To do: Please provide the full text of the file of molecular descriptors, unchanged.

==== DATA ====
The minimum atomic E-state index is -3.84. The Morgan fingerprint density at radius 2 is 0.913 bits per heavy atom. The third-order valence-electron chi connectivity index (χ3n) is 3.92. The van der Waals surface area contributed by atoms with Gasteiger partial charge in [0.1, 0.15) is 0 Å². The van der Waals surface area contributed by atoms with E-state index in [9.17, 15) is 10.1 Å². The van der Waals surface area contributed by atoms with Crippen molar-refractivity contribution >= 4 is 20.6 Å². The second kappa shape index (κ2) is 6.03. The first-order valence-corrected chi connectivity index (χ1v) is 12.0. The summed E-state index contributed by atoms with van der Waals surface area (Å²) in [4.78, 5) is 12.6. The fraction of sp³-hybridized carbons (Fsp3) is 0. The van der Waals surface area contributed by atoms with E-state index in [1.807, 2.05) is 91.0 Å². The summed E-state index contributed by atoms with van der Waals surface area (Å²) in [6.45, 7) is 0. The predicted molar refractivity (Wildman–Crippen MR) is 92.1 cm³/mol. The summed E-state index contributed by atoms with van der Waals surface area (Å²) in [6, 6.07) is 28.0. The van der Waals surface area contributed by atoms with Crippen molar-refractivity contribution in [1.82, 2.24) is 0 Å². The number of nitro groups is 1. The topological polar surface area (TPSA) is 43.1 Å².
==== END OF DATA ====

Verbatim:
The minimum atomic E-state index is -3.84. The Morgan fingerprint density at radius 2 is 0.913 bits per heavy atom. The third-order valence-electron chi connectivity index (χ3n) is 3.92. The van der Waals surface area contributed by atoms with Gasteiger partial charge in [0.1, 0.15) is 0 Å². The van der Waals surface area contributed by atoms with E-state index in [9.17, 15) is 10.1 Å². The van der Waals surface area contributed by atoms with Crippen molar-refractivity contribution >= 4 is 20.6 Å². The second kappa shape index (κ2) is 6.03. The first-order valence-corrected chi connectivity index (χ1v) is 12.0. The summed E-state index contributed by atoms with van der Waals surface area (Å²) in [4.78, 5) is 12.6. The fraction of sp³-hybridized carbons (Fsp3) is 0. The van der Waals surface area contributed by atoms with E-state index in [1.807, 2.05) is 91.0 Å². The summed E-state index contributed by atoms with van der Waals surface area (Å²) in [6.45, 7) is 0. The predicted molar refractivity (Wildman–Crippen MR) is 92.1 cm³/mol. The summed E-state index contributed by atoms with van der Waals surface area (Å²) in [6, 6.07) is 28.0. The van der Waals surface area contributed by atoms with Crippen molar-refractivity contribution in [1.82, 2.24) is 0 Å². The number of nitro groups is 1. The topological polar surface area (TPSA) is 43.1 Å².